Taste of Chicago’s musical line-up may not have had as many arena-filling stars this summer as in years past, but the performers still flexed their rock star prerogatives in spelling out the food, beverages and other amenities they would get backstage in Grant Park.
The lists of perks are found in the riders that bands typically include in their performance contracts.
Of the acts at this year’s 10-day festival, R & B singer Natalie Cole was perhaps the most particular about the victuals she wanted the Chicago Park District to provide.
In addition to her $65,000 performance fee, Cole’s catering list included one small box of Nabisco Ginger Snaps cookies without icing, an unchilled tub of Country Crock butter spread, a chilled jar of Miracle Whip sandwich spread — no substitute mayonnaise accepted — as well as original flavor Cheez-It crackers, a platter with strawberries, seedless grapes, sliced pineapple and cantaloupe, and several other foods and beverages.
Still, Cole made some concessions. Her contract indicates she made do without some things in her standard contract rider -- her usual backstage complement of three peeled hard-boiled eggs, one sliced avocado “sprayed with lemon juice to keep from browning” and a small raw ginger root.
Cole’s manager, Barbara Rose, declined comment.
“Because Taste of Chicago is a free festival, performers were very generous during negotiations,” said Park District spokeswoman Jessica Maxey-Faulkner.
Cole’s fee topped the Taste performers. Country singer Loretta Lynn earned $40,000 and the other performers less than that, according to the contracts.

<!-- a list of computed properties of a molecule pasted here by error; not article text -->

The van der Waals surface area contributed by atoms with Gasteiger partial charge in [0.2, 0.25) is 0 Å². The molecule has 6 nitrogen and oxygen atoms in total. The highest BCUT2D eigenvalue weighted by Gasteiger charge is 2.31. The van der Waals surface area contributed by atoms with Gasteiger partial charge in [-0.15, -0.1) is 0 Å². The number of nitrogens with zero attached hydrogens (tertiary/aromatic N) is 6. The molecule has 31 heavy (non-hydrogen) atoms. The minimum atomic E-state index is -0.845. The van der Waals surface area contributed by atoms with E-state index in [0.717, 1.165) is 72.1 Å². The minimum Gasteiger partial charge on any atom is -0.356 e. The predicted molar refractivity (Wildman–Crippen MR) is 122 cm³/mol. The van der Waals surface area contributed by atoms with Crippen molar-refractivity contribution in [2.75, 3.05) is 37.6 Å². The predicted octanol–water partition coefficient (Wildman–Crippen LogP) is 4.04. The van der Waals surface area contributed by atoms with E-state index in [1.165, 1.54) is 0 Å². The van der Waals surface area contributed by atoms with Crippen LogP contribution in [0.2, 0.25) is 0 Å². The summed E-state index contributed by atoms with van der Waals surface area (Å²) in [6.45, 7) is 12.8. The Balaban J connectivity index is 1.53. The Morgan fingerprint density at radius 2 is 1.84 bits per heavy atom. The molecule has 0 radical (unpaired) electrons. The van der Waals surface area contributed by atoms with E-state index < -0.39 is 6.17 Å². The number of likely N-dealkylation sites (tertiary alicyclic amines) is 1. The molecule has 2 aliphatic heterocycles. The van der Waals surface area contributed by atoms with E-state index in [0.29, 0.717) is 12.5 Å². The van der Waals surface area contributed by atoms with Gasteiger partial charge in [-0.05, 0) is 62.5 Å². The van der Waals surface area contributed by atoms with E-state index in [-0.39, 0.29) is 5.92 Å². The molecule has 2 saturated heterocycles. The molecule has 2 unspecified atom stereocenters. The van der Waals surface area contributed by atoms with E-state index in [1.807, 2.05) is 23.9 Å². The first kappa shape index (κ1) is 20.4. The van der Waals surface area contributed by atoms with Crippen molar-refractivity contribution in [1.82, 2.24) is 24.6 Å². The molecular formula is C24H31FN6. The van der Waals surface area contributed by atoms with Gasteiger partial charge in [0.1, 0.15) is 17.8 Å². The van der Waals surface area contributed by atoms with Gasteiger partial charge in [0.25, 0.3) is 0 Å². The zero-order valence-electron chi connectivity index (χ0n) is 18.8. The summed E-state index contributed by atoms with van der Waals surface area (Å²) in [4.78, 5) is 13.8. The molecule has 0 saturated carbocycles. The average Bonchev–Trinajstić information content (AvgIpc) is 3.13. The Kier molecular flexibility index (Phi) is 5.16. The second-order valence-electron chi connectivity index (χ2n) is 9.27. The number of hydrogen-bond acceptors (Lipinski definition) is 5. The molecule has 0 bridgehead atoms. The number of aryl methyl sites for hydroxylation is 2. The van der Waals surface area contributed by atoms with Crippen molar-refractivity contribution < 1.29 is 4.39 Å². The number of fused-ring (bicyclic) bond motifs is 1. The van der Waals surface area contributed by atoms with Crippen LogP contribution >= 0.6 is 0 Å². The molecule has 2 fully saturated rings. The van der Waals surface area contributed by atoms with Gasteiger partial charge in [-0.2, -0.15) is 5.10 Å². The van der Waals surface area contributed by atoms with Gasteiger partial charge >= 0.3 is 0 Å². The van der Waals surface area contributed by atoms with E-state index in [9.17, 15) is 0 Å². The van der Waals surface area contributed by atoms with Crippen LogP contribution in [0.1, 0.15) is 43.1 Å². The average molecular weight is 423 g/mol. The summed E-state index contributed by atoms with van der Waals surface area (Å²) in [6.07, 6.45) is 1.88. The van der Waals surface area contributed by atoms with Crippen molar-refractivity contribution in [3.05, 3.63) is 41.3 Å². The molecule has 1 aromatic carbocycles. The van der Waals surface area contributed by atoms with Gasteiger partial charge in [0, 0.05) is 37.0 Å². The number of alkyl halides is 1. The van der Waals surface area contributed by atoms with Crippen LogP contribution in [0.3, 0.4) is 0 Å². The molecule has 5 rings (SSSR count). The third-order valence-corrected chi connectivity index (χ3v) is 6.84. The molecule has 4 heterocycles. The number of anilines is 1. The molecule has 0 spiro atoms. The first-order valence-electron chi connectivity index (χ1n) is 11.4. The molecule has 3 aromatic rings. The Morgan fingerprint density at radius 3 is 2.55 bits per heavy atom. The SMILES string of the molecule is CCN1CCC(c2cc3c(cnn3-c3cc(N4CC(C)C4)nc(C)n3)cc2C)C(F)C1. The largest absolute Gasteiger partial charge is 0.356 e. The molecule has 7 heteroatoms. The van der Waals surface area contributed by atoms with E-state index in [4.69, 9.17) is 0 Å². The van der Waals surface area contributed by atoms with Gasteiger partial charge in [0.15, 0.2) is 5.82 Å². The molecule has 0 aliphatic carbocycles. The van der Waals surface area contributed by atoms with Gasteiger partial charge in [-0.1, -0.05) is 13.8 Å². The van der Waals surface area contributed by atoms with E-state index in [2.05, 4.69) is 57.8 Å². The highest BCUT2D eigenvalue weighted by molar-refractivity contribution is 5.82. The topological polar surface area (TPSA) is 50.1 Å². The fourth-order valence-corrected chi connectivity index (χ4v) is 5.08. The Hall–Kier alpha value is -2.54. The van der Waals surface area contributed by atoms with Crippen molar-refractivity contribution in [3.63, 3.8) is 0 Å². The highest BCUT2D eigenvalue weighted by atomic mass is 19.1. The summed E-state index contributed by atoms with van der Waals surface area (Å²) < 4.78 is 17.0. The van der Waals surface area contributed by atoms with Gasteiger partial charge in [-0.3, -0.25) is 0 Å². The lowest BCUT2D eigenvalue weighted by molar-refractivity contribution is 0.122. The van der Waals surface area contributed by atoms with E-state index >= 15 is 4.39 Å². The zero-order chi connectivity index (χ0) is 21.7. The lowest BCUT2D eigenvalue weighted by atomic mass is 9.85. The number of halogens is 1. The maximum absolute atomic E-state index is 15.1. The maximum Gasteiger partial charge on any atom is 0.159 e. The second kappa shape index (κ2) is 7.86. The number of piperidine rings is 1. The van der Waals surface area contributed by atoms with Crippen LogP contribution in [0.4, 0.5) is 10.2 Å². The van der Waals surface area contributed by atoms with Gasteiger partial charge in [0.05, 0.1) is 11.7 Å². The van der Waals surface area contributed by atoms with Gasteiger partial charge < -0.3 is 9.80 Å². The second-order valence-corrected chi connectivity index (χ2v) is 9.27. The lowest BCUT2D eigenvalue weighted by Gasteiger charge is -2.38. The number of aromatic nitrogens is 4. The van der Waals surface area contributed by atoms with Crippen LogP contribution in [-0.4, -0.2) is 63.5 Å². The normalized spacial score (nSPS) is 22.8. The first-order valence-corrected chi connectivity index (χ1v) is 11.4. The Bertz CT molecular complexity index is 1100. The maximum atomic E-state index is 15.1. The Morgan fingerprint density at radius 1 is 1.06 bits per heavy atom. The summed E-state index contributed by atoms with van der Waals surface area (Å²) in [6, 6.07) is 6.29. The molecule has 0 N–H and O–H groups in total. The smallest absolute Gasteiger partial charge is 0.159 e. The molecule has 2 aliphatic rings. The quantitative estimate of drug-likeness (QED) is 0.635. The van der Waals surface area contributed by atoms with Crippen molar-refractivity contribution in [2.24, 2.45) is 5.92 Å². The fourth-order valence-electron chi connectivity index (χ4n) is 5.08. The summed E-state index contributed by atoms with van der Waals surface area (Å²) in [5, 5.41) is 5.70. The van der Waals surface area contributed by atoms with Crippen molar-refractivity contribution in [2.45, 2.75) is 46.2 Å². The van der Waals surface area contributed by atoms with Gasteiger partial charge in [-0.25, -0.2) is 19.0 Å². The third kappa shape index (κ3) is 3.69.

The contracts fall short of the party-hard rock-and-roll lifestyle. Cole’s band went without its usual assortment of beer, wine and cognac. And Canadian fiddler Natalie MacMaster and her bandmates skipped the high-end beers they usually request.
MacMaster’s contract says she and the band “are trying to avoid preservatives, high-fructose corn syrup, processed meats, etc.” Among several foods and drinks they requested were a quart of lactose-free milk and assorted chocolate bars without nuts.
Rock music contract riders are the stuff of legend. During a tour in its 1980s heyday, Van Halen famously had a rider demanding brown M & Ms be removed from the group’s backstage candy bowl.
None of the Taste acts got quite that persnickety in their riders — though roots rockers The Jayhawks and Cole’s backing band each requested peanut M & Ms in their dressing rooms.Copyright © 2014, The Baltimore Sun